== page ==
Feds charge Insys' billionaire founder John Kapoor in Subsys probe

Following last year's arrests of six top Insys Therapeutics execs, authorities have now made their way to founder and billionaire John Kapoor. On Thursday, federal agents arrested 74-year-old Kapoor in Phoenix, Arizona, and charged him with racketeering and other felonies.  

John Kapoor

The charges stem from an investigation into Insys' promotion of Subsys, a powerful painkiller that's FDA-approved to treat breakthrough pain from cancer. Over the last several years, the company has come under increasing scrutiny for its off-label promotions, for compensating doctors to write scripts and for an in-house "reimbursement team" designed to secure coverage from insurers. 

Aside from racketeering, the feds charged Kapoor with conspiracy to commit mail and wire fraud and conspiracy to violate the Anti-Kickback Law, according to a Thursday release. Two of the charges carry potential punishments of up to 20 years in prison. Kapoor joins former CEO Michael Babich and other top execs to face charges relating to the scheme; authorities arrested that group in December.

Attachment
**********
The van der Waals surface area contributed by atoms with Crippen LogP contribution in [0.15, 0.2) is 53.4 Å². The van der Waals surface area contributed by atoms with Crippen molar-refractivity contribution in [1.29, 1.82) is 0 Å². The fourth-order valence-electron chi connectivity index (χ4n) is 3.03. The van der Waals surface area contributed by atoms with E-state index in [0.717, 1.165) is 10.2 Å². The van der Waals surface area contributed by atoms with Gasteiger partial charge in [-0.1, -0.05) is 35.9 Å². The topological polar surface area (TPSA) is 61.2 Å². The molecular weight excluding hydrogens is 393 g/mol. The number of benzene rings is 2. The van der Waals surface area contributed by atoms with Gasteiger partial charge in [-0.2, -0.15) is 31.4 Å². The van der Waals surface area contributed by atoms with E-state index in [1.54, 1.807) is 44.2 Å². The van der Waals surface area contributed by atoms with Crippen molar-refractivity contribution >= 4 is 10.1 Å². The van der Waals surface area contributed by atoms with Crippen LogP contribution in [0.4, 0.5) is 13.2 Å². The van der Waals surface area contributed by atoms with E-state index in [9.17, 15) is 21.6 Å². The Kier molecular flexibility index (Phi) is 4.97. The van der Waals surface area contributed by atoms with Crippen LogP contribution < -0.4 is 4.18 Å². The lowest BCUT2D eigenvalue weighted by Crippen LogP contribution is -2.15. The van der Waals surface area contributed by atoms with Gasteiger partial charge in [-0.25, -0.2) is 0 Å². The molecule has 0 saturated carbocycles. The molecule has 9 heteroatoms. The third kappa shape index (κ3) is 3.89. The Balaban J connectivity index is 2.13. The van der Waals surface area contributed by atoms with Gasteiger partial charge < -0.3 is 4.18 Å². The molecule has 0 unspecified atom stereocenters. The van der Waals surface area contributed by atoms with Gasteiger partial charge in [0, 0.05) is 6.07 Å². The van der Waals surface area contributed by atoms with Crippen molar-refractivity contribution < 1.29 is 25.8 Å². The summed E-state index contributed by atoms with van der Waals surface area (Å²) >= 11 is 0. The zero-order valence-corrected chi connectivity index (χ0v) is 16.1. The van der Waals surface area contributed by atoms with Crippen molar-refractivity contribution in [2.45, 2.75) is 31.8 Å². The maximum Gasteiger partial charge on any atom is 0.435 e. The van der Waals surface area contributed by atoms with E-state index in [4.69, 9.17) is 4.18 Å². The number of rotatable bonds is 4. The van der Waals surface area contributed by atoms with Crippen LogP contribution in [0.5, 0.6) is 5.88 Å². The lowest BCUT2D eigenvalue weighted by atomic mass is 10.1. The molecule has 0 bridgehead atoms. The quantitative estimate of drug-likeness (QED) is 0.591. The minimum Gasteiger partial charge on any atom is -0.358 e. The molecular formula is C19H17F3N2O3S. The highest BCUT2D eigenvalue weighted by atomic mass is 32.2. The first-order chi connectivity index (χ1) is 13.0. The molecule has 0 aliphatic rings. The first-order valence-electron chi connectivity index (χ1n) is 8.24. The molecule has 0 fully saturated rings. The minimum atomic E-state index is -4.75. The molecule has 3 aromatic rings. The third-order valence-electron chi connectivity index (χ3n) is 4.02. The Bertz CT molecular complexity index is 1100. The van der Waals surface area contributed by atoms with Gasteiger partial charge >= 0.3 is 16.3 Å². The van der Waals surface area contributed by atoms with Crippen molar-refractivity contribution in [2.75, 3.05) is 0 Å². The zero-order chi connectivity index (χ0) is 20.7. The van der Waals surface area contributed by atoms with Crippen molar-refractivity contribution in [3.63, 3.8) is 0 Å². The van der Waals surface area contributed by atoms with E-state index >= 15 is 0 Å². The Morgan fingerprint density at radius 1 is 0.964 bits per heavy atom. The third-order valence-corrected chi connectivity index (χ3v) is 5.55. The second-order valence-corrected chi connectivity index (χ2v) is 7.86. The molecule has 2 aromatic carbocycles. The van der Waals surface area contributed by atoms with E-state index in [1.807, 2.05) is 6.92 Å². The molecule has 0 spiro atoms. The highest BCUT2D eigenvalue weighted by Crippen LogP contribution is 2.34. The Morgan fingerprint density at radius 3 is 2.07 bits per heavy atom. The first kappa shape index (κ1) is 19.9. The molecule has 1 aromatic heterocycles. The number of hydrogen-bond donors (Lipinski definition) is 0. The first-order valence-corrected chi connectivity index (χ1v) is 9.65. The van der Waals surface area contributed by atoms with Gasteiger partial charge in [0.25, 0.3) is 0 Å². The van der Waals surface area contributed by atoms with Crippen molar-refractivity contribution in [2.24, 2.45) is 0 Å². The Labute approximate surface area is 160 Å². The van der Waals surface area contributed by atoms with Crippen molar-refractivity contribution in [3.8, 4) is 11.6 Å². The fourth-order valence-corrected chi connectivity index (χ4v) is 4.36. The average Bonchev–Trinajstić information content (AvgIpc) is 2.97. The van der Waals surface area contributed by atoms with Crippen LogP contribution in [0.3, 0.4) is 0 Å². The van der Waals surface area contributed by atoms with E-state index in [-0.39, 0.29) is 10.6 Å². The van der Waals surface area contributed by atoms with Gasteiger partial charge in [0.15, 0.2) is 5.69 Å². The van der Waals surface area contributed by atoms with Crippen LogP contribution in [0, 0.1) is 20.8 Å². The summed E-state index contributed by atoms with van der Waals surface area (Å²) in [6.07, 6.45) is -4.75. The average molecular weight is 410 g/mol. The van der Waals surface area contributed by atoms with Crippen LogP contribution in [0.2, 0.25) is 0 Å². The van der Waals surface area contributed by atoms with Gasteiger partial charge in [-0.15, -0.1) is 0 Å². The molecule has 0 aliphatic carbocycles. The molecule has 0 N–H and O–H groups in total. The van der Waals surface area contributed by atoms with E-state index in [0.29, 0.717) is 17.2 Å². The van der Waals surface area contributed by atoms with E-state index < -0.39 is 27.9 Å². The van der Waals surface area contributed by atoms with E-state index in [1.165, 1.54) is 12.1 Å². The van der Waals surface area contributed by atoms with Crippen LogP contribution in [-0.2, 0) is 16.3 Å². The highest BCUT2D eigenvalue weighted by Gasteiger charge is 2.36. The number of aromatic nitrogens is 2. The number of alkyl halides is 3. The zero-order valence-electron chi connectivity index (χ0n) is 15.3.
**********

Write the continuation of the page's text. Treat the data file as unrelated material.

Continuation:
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“As alleged, these executives created a corporate culture at Insys that utilized deception and bribery as an acceptable business practice, deceiving patients, and conspiring with doctors and insurers,” FBI official Harold H. Shaw said in a statement. He added that the arrests "mark an important step in holding pharmaceutical executives responsible for their part in the opioid crisis." 

The company is no stranger to scrutiny and has weathered the Subsys investigation for several years. Over time, authorities arrested lower-level employees as they built a case against management. 

RELATED: Insys-paid physician faces loss of license as New Jersey aims to curb pharma's doctor payments 

Now, Insys has new leadership and is working to improve its image in the face of nonstop headlines about the investigation. Kapoor's arrest comes at a time when the opioid and addiction epidemic has grown into a nationwide crisis, prompting action at the top levels of government and industry to stem its tide. 

The Insys founder is worth about $1.8 billion, according to Forbes. The FBI, HHS, DEA, FDA and other organizations worked together on the investigation, according to the release.